Tag Archives: part-time MBA
April 10, 2014
Part-time MBA students in the nation’s capital no longer have to choose between online and classroom delivery. Starting in fall 2014, the University of Maryland’s Robert H. Smith School of Business will offer the region’s …
Part-time MBA students in the nation’s capital no longer have to choose between online and classroom delivery. Starting in fall 2014, the University of Maryland’s Robert H. Smith School of Business will offer the region’s first blended program for working professionals at its Washington campus.
The more flexible format will require participants in the school’s D.C. weekend program to meet on two Saturdays per month instead of three for traditional classroom instruction. Web-based learning modules designed by Smith faculty will provide the remainder of the content, allowing Smith students more latitude to structure their schedules. Participants in the pioneering program can complete their degree in two years.
“This eliminates 30 percent of the classroom time, giving students a huge amount of flexibility with their own lives,” Edward Lavino, Smith’s director of admissions for part-time MBA programs, said in a news release. “That three-Saturday-per month commitment takes away from an already small amount of free time from the program’s typical student — a 27- to 28-year-old professional.”
He said the blended format also allows assigned reading and skills practice to be designated for off-site engagement.
“About one-third of classroom time is currently consumed by students practicing skills via laptops or through other teacher-led exercises, and case studies sometimes are read in class prior to group discussion,” Lavino explained. “Now students will be able to engage in the same work at a quicker pace — off-site and on their own.”
Ken White, Smith’s associate dean of MBA and Master of Science programs, said flexibility is a major element of the program, but so is rigor.
“Students in the blended program will have the same classes and same professors available as in our full-time MBA program,” he said. “This is a high-quality program created for busy working professionals.”
The response among working professionals in the region has been positive. “Every applicant and current D.C. weekend student is on board,” Lavino said.
Upcoming application deadlines for the program are April 14 and June 2.
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December 6, 2013
Carnegie Mellon University’s Tepper School of Business has been on quite a roll lately. Last month, the school took Bloomberg Businessweek‘s top spot for best part-time MBA program; a week later, alumnus David Tepper, namesake of …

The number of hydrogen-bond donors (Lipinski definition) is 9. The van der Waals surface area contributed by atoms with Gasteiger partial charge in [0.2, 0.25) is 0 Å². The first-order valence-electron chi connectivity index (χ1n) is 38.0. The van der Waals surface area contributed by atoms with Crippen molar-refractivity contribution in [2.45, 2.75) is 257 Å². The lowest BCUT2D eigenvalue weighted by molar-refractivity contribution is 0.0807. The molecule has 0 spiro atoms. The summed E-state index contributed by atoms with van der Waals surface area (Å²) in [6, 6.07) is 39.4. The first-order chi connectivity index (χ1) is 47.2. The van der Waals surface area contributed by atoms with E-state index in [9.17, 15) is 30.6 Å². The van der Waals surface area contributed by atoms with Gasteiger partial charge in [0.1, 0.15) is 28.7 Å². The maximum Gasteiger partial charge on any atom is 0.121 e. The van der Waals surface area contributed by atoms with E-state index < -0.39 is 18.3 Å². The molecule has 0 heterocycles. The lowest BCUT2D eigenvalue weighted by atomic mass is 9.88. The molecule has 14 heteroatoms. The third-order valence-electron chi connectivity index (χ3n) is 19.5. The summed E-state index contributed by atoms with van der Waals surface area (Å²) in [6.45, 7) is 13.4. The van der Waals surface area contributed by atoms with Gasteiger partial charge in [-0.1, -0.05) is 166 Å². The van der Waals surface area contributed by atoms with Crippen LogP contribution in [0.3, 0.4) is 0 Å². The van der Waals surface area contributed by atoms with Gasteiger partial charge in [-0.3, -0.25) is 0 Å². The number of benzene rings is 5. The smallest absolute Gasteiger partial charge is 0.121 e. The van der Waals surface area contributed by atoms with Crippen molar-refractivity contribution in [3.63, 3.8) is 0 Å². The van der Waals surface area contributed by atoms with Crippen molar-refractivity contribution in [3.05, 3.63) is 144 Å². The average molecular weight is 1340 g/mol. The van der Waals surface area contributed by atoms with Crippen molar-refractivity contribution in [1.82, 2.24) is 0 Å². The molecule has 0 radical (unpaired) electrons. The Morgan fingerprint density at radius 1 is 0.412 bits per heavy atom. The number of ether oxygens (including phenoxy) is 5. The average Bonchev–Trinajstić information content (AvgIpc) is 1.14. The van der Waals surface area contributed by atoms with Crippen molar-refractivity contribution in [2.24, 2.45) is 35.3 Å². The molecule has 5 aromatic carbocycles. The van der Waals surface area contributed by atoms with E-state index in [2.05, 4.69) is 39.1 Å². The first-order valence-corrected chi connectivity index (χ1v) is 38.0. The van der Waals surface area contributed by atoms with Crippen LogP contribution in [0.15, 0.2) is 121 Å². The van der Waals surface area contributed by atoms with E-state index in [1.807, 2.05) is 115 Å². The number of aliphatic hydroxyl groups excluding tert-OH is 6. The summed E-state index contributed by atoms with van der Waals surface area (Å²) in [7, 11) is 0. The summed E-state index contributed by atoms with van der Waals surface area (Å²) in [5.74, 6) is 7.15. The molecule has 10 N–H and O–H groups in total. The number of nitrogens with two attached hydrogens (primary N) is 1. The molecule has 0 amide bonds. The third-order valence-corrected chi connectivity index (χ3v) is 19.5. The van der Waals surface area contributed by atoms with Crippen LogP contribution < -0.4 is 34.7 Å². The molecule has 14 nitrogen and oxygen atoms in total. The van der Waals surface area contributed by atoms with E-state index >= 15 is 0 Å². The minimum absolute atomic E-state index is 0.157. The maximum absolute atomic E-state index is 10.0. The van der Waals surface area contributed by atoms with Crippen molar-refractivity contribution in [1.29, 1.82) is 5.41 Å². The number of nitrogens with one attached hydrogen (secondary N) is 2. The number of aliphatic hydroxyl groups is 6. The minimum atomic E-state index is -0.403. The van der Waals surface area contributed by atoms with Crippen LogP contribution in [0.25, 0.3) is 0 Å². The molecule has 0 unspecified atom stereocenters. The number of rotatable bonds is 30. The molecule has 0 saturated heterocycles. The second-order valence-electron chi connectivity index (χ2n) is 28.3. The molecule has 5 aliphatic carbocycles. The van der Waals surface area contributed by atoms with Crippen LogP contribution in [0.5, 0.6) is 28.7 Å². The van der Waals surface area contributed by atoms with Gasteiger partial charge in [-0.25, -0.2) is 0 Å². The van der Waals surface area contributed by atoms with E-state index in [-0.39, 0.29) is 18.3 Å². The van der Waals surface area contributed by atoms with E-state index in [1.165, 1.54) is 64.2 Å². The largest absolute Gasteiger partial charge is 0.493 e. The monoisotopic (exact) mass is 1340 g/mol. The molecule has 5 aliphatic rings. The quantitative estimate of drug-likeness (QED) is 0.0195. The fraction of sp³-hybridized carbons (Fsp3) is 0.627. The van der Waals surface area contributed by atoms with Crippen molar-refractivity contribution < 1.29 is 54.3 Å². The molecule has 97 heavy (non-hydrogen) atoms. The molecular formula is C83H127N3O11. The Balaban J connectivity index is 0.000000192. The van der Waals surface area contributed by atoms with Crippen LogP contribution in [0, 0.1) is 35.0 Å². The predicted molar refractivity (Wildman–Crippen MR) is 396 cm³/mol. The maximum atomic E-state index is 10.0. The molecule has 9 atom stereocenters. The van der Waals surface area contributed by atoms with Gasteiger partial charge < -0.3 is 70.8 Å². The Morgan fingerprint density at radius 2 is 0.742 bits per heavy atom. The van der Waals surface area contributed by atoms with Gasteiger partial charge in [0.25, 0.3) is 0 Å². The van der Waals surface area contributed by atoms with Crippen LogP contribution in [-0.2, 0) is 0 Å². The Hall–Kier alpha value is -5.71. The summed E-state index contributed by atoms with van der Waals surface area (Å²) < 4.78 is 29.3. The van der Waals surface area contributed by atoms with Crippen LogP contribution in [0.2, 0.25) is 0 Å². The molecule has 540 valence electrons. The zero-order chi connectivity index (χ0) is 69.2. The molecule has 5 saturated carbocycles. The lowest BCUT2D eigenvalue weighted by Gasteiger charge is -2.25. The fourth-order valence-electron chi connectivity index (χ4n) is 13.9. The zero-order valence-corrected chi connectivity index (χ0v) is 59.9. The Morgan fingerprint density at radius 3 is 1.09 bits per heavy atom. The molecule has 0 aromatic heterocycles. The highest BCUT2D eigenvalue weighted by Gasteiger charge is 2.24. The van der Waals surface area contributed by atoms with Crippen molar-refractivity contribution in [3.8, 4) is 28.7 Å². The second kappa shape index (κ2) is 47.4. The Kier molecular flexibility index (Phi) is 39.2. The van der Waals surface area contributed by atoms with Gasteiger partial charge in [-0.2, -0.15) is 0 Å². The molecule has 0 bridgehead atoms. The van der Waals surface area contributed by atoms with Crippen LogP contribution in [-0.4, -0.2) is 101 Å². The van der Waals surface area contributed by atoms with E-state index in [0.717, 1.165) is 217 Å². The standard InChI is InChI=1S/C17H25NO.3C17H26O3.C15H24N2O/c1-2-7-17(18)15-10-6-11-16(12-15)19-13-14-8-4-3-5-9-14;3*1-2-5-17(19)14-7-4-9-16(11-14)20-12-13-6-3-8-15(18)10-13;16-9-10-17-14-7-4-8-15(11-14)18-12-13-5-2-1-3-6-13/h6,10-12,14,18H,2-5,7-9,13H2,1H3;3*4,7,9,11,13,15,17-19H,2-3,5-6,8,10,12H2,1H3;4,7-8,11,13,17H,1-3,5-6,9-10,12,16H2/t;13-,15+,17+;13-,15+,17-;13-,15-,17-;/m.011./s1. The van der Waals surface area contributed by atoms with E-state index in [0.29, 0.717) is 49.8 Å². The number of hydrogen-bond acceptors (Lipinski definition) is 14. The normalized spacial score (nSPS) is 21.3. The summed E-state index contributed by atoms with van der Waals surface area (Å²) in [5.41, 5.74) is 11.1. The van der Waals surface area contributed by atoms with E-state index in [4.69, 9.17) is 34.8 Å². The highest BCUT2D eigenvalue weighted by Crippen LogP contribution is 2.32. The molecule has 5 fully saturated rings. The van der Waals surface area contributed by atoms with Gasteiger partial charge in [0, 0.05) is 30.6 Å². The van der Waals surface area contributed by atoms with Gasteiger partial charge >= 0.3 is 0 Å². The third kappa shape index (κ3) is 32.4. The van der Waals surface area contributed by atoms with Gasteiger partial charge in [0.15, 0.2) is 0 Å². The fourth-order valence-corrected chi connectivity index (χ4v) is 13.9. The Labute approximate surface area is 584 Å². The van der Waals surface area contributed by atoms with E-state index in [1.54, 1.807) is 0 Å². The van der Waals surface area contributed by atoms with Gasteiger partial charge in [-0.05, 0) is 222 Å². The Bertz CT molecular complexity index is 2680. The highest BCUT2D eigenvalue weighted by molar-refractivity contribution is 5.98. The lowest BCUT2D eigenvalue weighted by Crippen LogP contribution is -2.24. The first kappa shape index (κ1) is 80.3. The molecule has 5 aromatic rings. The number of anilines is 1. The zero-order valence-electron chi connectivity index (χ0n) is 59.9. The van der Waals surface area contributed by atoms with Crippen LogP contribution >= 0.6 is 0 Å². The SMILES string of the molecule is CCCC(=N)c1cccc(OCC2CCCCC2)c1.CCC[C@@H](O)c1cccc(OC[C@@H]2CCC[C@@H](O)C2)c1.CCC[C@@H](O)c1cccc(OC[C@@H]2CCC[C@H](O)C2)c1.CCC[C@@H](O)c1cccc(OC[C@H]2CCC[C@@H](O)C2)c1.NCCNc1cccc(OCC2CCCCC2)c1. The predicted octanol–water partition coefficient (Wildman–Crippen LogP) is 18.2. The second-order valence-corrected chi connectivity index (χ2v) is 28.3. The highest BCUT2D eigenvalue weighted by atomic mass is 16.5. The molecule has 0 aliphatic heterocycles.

Carnegie Mellon University’s Tepper School of Business has been on quite a roll lately. Last month, the school took Bloomberg Businessweek‘s top spot for best part-time MBA program; a week later, alumnus David Tepper, namesake of the university’s business school, announced he would donate $67 million to create a major new academic hub to further strengthen collaboration among CMU’s schools and colleges.
It’s been almost exactly one year since Tepper announced it would launch a hybrid MBA format in fall 2013 known as FlexMBA, a 32-week program combining in-person sessions, online classes and self-paced learning. Robert Monroe, director of Tepper’s online MBA program, sat down recently with business school news website Poets & Quants and revealed the program has outperformed all expectations.
The first cohort this fall had 29 students, and Monroe tells P&Q he expects the school will double in size next year due to high interest in the program. Along with UNC Kenan-Flagler Business School and Indiana University’s Kelley School of Business, Tepper is one of the few elite business schools that has introduced an online MBA option—so far.
Tepper’s FlexMBA, priced at $118,080 for the 32-month program, is the most expensive in the market, the article notes. But Monroe asserts that you get what you pay for.
“The reason it’s expensive is it is the same MBA,” says Monroe. “We are moving to a model fairly rapidly where students can move between the different delivery alternatives, including full-time onsite and part-time. We made a very specific decision that we were not going to lower our standards for the program. We will not admit anybody who we don’t make it successfully through the program without any concern.”
The interview in P&Q covers a lot of ground, from the ways in which the school has worked to create a tight-knit community among the FlexMBA participants, to Tepper’s “anti-MOOC” stance, to Monroe’s projections regarding other top business school’s eventual entrance into the online MBA marketplace. You can read the whole article here.
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